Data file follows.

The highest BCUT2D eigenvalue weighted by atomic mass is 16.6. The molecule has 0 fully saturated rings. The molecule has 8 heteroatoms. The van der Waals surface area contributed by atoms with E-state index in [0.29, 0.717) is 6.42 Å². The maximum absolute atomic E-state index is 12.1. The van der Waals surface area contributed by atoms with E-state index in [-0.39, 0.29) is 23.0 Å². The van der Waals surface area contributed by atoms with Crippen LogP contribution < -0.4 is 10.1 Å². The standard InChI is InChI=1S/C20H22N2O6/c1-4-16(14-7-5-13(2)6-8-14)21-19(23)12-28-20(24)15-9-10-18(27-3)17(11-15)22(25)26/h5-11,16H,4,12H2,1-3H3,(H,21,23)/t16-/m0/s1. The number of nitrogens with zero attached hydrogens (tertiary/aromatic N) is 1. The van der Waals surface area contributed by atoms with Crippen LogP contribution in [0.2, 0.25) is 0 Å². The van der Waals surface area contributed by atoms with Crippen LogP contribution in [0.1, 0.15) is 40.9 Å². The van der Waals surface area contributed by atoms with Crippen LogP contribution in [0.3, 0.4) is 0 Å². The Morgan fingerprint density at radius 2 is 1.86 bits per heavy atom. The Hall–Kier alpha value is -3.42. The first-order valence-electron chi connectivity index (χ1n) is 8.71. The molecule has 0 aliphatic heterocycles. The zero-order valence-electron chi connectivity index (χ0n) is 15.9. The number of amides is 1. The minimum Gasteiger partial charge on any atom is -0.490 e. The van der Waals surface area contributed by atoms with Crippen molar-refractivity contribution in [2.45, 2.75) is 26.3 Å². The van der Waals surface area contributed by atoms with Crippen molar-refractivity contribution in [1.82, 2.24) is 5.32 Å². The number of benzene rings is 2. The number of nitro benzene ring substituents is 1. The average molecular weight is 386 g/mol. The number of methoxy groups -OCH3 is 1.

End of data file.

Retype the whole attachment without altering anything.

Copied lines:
The highest BCUT2D eigenvalue weighted by atomic mass is 16.6. The molecule has 0 fully saturated rings. The molecule has 8 heteroatoms. The van der Waals surface area contributed by atoms with E-state index in [0.29, 0.717) is 6.42 Å². The maximum absolute atomic E-state index is 12.1. The van der Waals surface area contributed by atoms with E-state index in [-0.39, 0.29) is 23.0 Å². The van der Waals surface area contributed by atoms with Crippen LogP contribution < -0.4 is 10.1 Å². The standard InChI is InChI=1S/C20H22N2O6/c1-4-16(14-7-5-13(2)6-8-14)21-19(23)12-28-20(24)15-9-10-18(27-3)17(11-15)22(25)26/h5-11,16H,4,12H2,1-3H3,(H,21,23)/t16-/m0/s1. The number of nitrogens with zero attached hydrogens (tertiary/aromatic N) is 1. The van der Waals surface area contributed by atoms with Crippen LogP contribution in [0.2, 0.25) is 0 Å². The van der Waals surface area contributed by atoms with Crippen LogP contribution in [0.1, 0.15) is 40.9 Å². The van der Waals surface area contributed by atoms with Crippen LogP contribution in [0.3, 0.4) is 0 Å². The Morgan fingerprint density at radius 2 is 1.86 bits per heavy atom. The Hall–Kier alpha value is -3.42. The first-order valence-electron chi connectivity index (χ1n) is 8.71. The molecule has 0 aliphatic heterocycles. The zero-order valence-electron chi connectivity index (χ0n) is 15.9. The number of amides is 1. The minimum Gasteiger partial charge on any atom is -0.490 e. The van der Waals surface area contributed by atoms with Crippen molar-refractivity contribution in [2.45, 2.75) is 26.3 Å². The van der Waals surface area contributed by atoms with Crippen molar-refractivity contribution in [1.82, 2.24) is 5.32 Å². The number of benzene rings is 2. The number of nitro benzene ring substituents is 1. The average molecular weight is 386 g/mol. The number of methoxy groups -OCH3 is 1.